Parallelogram on the Water

A unique home overlooking views of Lake Travis is eye-catching inside and out.

“One of our passions is exploring different geometries within a modern context,” says architect Winn Wittman. “We often take a more sculptural approach.” By liberating the building from blocky right angles, Wittman and team accomplished their philosophy that a “home should not have a front, back or side, and it should be like a piece of sculpture in the landscape that can be appreciated at any angle.”

  As it turned out, this parallelogram shape served multiple purposes beyond aesthetics. Wittman needed to shape the house in such a way to avoid conflicting with a considerable conservation easement. “It’s often-times very challenging to create usable living spaces within oddly-shaped acute angles,” says Wittman. The team accomplished this feat by creating a large double height living room with floor-to-ceiling glass, separating the wings of the home — and the two cohabitating families — while also providing a common area to relax and entertain in the natural light. 3D modeling software was used to simulate the angles of the sun throughout the seasons, ensuring the placement of the windows wouldn’t heat the room to stifling levels. The parallelogram motif was even carried to the shape of the pool and hot tub.

“The view of the lake was a very important aspect in the design of the home,” says Wittman, adding, “Midway through construction we decided to add a deck on the secondary level.” This change in elevation brought a new perspective and, as the home backs up to a greenbelt, a sense of privacy was preserved by orienting sightlines front-to-back and away from other homes on the flanks of the property. “Orienting the garage perpendicular to the road creates a private motorport area,” says Wittman, one that, in addition to adding a luxurious feel on approach, “obscures the views of the neighbor’s home.”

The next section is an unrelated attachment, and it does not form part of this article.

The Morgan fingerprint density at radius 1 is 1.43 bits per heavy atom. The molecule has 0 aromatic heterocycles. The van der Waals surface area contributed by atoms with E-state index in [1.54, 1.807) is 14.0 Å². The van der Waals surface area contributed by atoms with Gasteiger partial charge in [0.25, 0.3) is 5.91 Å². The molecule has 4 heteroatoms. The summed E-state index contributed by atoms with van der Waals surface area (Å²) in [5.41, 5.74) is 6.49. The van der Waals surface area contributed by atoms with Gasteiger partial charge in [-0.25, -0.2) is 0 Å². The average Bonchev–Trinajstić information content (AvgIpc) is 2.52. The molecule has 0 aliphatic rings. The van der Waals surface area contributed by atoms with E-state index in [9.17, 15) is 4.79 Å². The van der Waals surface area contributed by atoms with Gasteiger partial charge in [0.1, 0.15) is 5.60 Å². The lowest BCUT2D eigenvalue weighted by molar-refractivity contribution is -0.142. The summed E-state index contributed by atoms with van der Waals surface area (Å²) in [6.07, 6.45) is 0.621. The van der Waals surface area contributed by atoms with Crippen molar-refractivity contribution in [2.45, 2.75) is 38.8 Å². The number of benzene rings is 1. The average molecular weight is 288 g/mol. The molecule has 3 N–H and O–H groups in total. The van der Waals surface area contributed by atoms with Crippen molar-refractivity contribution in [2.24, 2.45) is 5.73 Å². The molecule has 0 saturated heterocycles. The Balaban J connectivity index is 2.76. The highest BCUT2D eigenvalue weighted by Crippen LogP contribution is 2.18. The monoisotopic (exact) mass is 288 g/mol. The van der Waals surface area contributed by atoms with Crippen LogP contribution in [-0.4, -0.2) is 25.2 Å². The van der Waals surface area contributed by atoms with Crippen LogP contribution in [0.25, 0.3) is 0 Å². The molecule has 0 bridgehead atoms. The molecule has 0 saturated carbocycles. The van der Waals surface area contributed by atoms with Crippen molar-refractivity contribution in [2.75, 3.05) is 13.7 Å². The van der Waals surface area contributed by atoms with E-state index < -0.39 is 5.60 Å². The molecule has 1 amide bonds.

For Wittman, the clients exemplify the kind of people his team enjoy working with “because they primarily think about what they want versus exclusively in terms of resale.” This personal and emotional investment in the project allowed for greater creative freedom and bold decisions. “The owner pushed us to incorporate a variety of textures, colors and materials,” recalls Whitman. “We are always willing to work with our clients to perfectly reflect their personality and preferences.” To Wittman, this project was “surprisingly interesting and refreshing,” as “so many interiors can be simplified to the point of being boring.” But here, the “interior finishes are as angular and assertive as the exterior shapes.”

This attention to detail and eclectic flexibility continued through the home’s secondary spaces (pantries, laundry rooms, bathrooms, etc.) to avoid any part becoming “purely utilitarian.” This project taught Wittman that such “spaces could become hidden surprises that can delight.” He remarks on the fact that “there’s thought being put into the materiality and fixtures of these secondary spaces,” but a delicate and collaborative touch needs to be employed so “it doesn’t feel schizophrenic.” The team “took some risks and embraced the idea of variety rather than conformity,” using marbles and polished metals in the bathrooms and an array of striking faucets throughout the various rooms that required them.

Wittman is particularly proud of the kitchen, with its “white high gloss cabinet material paired with dark rich wood grain.” There’s an interesting clash of colors, the “textured stone wall with polished stainless steel inserts... provide a nice contrast to the slick white cabinetry.” Another feature: strip windows under the cabinetry at counter top level let in a sliver of natural light without exposing the room with a direct line of sight to the neighbors.

“Some things have a purpose in one’s life beyond a mere investment in real estate,” says Wittman, and there is no more rewarding a challenge than creating a home that satisfies a client personally, financially and philosophically. Every finish and material, ranging from Egyptian stone to stained wood tiles from Poland, offered up a blank but bright canvas for custom artwork and furniture hand-picked by the owner to fit the space. With this eye-catching parallelogram, Wittman and team designed something truly in a class of its own.


Winn Wittman Architecture

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